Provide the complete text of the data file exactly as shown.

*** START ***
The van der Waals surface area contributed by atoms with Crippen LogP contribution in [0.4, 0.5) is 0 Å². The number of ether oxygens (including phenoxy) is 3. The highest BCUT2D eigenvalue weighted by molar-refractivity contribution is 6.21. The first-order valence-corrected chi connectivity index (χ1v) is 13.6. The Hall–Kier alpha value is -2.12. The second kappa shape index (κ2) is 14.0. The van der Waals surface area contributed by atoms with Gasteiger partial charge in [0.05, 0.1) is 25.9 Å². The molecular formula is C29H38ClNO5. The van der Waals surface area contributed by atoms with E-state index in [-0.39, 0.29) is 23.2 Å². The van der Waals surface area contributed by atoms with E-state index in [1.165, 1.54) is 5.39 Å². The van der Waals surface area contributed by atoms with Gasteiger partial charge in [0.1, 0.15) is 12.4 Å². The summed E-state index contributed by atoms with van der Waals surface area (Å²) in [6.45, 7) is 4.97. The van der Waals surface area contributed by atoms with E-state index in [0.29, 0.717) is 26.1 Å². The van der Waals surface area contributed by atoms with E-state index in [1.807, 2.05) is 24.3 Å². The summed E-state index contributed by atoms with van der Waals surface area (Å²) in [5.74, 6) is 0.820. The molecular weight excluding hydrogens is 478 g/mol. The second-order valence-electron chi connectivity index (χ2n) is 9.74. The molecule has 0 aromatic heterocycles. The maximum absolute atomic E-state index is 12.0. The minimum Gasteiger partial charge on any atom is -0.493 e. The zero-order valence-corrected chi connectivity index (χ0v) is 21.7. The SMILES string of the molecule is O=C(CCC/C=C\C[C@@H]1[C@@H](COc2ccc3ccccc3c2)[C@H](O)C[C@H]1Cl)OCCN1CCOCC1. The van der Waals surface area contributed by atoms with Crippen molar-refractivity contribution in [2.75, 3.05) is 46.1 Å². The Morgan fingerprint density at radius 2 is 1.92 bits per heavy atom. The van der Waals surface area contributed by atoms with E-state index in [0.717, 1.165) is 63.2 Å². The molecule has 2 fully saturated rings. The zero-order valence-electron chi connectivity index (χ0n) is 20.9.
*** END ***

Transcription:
The van der Waals surface area contributed by atoms with Crippen LogP contribution in [0.4, 0.5) is 0 Å². The number of ether oxygens (including phenoxy) is 3. The highest BCUT2D eigenvalue weighted by molar-refractivity contribution is 6.21. The first-order valence-corrected chi connectivity index (χ1v) is 13.6. The Hall–Kier alpha value is -2.12. The second kappa shape index (κ2) is 14.0. The van der Waals surface area contributed by atoms with Gasteiger partial charge in [0.05, 0.1) is 25.9 Å². The molecular formula is C29H38ClNO5. The van der Waals surface area contributed by atoms with E-state index in [-0.39, 0.29) is 23.2 Å². The van der Waals surface area contributed by atoms with E-state index in [1.165, 1.54) is 5.39 Å². The van der Waals surface area contributed by atoms with Gasteiger partial charge in [0.1, 0.15) is 12.4 Å². The summed E-state index contributed by atoms with van der Waals surface area (Å²) in [6.45, 7) is 4.97. The van der Waals surface area contributed by atoms with E-state index in [0.29, 0.717) is 26.1 Å². The van der Waals surface area contributed by atoms with E-state index in [1.807, 2.05) is 24.3 Å². The summed E-state index contributed by atoms with van der Waals surface area (Å²) in [5.74, 6) is 0.820. The molecular weight excluding hydrogens is 478 g/mol. The second-order valence-electron chi connectivity index (χ2n) is 9.74. The molecule has 0 aromatic heterocycles. The maximum absolute atomic E-state index is 12.0. The minimum Gasteiger partial charge on any atom is -0.493 e. The zero-order valence-corrected chi connectivity index (χ0v) is 21.7. The SMILES string of the molecule is O=C(CCC/C=C\C[C@@H]1[C@@H](COc2ccc3ccccc3c2)[C@H](O)C[C@H]1Cl)OCCN1CCOCC1. The van der Waals surface area contributed by atoms with Crippen molar-refractivity contribution in [2.75, 3.05) is 46.1 Å². The Morgan fingerprint density at radius 2 is 1.92 bits per heavy atom. The van der Waals surface area contributed by atoms with E-state index in [0.717, 1.165) is 63.2 Å². The molecule has 2 fully saturated rings. The zero-order valence-electron chi connectivity index (χ0n) is 20.9.